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Hydrology and Earth System Sciences An interactive open-access journal of the European Geosciences Union
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Volume 18, issue 11 | Copyright
Hydrol. Earth Syst. Sci., 18, 4363-4379, 2014
https://doi.org/10.5194/hess-18-4363-2014
© Author(s) 2014. This work is distributed under
the Creative Commons Attribution 3.0 License.

Research article 04 Nov 2014

Research article | 04 Nov 2014

Translating aboveground cosmic-ray neutron intensity to high-frequency soil moisture profiles at sub-kilometer scale

R. Rosolem1, T. Hoar2, A. Arellano3, J. L. Anderson2, W. J. Shuttleworth4, X. Zeng3, and T. E. Franz5 R. Rosolem et al.
  • 1Queens School of Engineering, University of Bristol, Bristol, UK
  • 2NCAR Data Assimilation Research Section, Boulder, USA
  • 3Department of Atmospheric Sciences, University of Arizona, Tucson, USA
  • 4Department of Hydrology and Water Resources, University of Arizona, Tucson, USA
  • 5School of Natural Resources, University of Nebraska-Lincoln, Lincoln, USA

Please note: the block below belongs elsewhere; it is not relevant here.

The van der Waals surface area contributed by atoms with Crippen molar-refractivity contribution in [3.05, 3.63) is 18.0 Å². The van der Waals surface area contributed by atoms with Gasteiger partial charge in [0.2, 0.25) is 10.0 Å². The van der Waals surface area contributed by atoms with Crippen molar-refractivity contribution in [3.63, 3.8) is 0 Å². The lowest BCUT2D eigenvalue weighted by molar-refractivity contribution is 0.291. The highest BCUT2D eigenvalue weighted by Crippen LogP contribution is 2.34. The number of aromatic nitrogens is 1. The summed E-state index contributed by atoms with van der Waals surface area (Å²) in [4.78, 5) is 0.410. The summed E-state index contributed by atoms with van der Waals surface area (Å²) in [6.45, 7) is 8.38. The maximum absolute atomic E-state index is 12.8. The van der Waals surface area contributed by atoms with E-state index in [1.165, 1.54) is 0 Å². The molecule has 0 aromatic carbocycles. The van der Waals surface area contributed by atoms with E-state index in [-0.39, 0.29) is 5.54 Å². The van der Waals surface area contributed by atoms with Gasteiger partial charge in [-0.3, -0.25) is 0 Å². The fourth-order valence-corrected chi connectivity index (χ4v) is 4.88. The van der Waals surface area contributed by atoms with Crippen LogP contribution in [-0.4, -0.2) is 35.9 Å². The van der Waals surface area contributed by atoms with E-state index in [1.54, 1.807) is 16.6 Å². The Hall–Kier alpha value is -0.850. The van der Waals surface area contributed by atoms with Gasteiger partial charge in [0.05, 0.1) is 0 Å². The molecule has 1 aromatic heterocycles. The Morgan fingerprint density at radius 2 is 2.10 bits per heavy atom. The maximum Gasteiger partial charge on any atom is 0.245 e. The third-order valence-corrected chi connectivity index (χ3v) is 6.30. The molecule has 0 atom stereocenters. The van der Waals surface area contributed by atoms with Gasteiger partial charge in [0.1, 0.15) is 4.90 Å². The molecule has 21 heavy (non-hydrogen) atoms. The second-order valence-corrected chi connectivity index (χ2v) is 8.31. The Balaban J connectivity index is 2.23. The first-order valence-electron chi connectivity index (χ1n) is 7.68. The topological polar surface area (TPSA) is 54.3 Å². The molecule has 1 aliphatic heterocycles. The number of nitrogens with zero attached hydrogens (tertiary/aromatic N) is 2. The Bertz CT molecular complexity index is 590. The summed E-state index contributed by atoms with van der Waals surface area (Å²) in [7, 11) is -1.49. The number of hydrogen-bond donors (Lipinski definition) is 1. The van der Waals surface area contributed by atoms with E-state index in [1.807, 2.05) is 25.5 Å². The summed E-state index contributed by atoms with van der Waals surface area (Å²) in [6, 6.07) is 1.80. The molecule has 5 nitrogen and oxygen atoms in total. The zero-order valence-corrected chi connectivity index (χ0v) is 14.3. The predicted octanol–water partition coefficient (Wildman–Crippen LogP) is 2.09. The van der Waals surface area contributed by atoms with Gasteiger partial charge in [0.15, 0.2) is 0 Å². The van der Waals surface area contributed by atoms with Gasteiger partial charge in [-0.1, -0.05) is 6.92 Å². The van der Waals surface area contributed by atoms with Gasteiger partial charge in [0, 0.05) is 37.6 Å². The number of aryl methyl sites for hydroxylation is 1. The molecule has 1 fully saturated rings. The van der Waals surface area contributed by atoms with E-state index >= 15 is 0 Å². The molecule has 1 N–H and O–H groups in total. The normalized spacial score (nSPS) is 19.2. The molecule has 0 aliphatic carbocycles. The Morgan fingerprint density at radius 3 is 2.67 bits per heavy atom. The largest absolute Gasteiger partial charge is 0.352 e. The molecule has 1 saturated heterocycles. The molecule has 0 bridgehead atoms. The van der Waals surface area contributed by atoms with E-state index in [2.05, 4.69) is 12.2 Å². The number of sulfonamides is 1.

Abstract. Above-ground cosmic-ray neutron measurements provide an opportunity to infer soil moisture at the sub-kilometer scale. Initial efforts to assimilate those measurements have shown promise. This study expands such analysis by investigating (1) how the information from aboveground cosmic-ray neutrons can constrain the soil moisture at distinct depths simulated by a land surface model, and (2) how changes in data availability (in terms of retrieval frequency) impact the dynamics of simulated soil moisture profiles. We employ ensemble data assimilation techniques in a "nearly-identical twin" experiment applied at semi-arid shrubland, rainfed agricultural field, and mixed forest biomes in the USA. The performance of the Noah land surface model is compared with and without assimilation of observations at hourly intervals, as well as every 2 days. Synthetic observations of aboveground cosmic-ray neutrons better constrain the soil moisture simulated by Noah in root-zone soil layers (0–100cm), despite the limited measurement depth of the sensor (estimated to be 12–20cm). The ability of Noah to reproduce a "true" soil moisture profile is remarkably good, regardless of the frequency of observations at the semi-arid site. However, soil moisture profiles are better constrained when assimilating synthetic cosmic-ray neutron observations hourly rather than every 2 days at the cropland and mixed forest sites. This indicates potential benefits for hydrometeorological modeling when soil moisture measurements are available at a relatively high frequency. Moreover, differences in summertime meteorological forcing between the semi-arid site and the other two sites may indicate a possible controlling factor to soil moisture dynamics in addition to differences in soil and vegetation properties.

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